House from Ransbach
The two timber-famed upper floors of this fortified former storehouse with continuous posts at the corners and on the eaves sides rest on a ground floor plinth of solid quarried stone masonry. This masonry with its small red sandstone blocks and larger ashlar blocks rises from a perfectly square floor plan measuring 9.07 by 9.07 metres. The sturdy walls are about one metre thick. The entire wooden framework construction features timbers of impressive diameter, with the exception of the gable renewed in 1877, and is entirely unadorned. The entrance side of the lower floor has been orientated eastwards in the museum, but not the timber-framed superstructure, so that the latter is now rotated by 180 degrees against the orientation of the quarried stone base. The gable which was renewed in 1877 faced eastwards in the original location, but faces westwards now, and it has been fitted with weather-protective cladding, as has one of the eaves sides.
The so-called Festes Haus (fortified house) from the small village of Schwalm-Eder county is the oldest secular building in the Open Air Museum. It is a fortified storehouse or moat house, a building type rare not only in Hesse. It developed out of the medieval tower houses and residential towers.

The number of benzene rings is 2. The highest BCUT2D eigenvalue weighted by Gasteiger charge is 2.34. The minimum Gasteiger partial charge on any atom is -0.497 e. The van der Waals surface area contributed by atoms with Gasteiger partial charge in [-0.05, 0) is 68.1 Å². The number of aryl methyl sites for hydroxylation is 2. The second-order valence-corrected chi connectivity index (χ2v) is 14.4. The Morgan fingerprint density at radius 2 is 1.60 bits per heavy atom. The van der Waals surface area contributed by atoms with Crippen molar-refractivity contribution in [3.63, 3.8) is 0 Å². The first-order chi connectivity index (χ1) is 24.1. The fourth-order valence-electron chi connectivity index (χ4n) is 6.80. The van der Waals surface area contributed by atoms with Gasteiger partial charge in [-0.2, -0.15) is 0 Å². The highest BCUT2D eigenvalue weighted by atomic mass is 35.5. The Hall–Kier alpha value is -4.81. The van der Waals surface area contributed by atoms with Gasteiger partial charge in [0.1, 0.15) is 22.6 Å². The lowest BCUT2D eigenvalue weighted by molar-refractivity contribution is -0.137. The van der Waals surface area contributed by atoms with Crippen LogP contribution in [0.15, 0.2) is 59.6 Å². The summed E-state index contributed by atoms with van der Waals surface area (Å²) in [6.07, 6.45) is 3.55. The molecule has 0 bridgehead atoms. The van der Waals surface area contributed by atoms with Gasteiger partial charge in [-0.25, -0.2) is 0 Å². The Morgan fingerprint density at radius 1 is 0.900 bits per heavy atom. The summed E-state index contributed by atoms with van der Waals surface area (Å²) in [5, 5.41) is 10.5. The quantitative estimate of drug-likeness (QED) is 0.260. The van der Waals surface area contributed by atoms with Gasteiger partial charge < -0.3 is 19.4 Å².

At the time the Festes Haus was built, the Ransbach farmstead still belonged to Haina Abbey. The storehouse was ideally suited for protecting both the goods stored within and the villagers from seizure by enemy troops, as it was surrounded by an artificial moat. The defensive building also featured loopholes similar to those in fortress battlements. Haina Abbey was dissolved in 1527 in the course of the secularisation of church property under landgrave Philip I, the Magnanimous, of Hesse. Ransbach became a domain of the sovereign, which was leased out to independent farmers from 1544 onwards. The Festes Haus is said to have been used as the residence of the village swineherd from about 1775. Besides providing storage and residential space on the upper floors, it served as a herdsman’s cottage until 1858, and thereafter as the village smithy and as a small tavern, which was run by the family of Johann Heinrich Daum, and after 1888 by the family of Johann Heinrich Staufenberg. On the latter’s death in 1920, commercial use of the building ceased. A post office is supposed to have been located in the house for a certain time, but no specific dates are known.
In the last years of the Second World War, the building served as living quarters for conscripted labourers who had to assemble engines in nearby Ziegenhain. Katharina Staufenberg, the last tavern landlord’s daughter, continued to live in the building until 1969, in conditions which were extremely primitive by today’s standards. Thereafter, the former fortified storehouse stood abandoned for more than a decade, suffering increasing damage, until it was moved to the museum. Today, a memorial stone commemorates the building in its original location.
In the Open Air Museum, the impressive structure houses special exhibitions.